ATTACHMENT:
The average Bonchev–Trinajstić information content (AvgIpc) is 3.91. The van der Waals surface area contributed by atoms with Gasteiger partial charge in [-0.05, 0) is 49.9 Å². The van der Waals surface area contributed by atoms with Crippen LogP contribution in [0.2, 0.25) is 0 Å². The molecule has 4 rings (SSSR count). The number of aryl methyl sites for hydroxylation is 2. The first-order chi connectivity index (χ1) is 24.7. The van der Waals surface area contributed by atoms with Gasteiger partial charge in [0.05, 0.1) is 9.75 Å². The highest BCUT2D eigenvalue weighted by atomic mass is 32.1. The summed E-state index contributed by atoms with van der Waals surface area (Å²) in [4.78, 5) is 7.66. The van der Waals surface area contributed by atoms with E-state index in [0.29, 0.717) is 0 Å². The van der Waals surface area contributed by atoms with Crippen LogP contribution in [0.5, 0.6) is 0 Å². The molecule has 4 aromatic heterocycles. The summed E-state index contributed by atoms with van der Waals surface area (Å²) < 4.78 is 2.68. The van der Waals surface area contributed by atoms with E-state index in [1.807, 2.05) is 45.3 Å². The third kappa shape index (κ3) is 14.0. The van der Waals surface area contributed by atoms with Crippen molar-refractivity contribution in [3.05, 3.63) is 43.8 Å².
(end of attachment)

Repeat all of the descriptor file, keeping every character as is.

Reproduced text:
The average Bonchev–Trinajstić information content (AvgIpc) is 3.91. The van der Waals surface area contributed by atoms with Gasteiger partial charge in [-0.05, 0) is 49.9 Å². The van der Waals surface area contributed by atoms with Crippen LogP contribution in [0.2, 0.25) is 0 Å². The molecule has 4 rings (SSSR count). The number of aryl methyl sites for hydroxylation is 2. The first-order chi connectivity index (χ1) is 24.7. The van der Waals surface area contributed by atoms with Gasteiger partial charge in [0.05, 0.1) is 9.75 Å². The highest BCUT2D eigenvalue weighted by atomic mass is 32.1. The summed E-state index contributed by atoms with van der Waals surface area (Å²) in [4.78, 5) is 7.66. The van der Waals surface area contributed by atoms with E-state index in [0.29, 0.717) is 0 Å². The van der Waals surface area contributed by atoms with Crippen LogP contribution in [0.5, 0.6) is 0 Å². The molecule has 4 aromatic heterocycles. The summed E-state index contributed by atoms with van der Waals surface area (Å²) < 4.78 is 2.68. The van der Waals surface area contributed by atoms with E-state index in [1.807, 2.05) is 45.3 Å². The third kappa shape index (κ3) is 14.0. The van der Waals surface area contributed by atoms with Crippen molar-refractivity contribution in [3.05, 3.63) is 43.8 Å².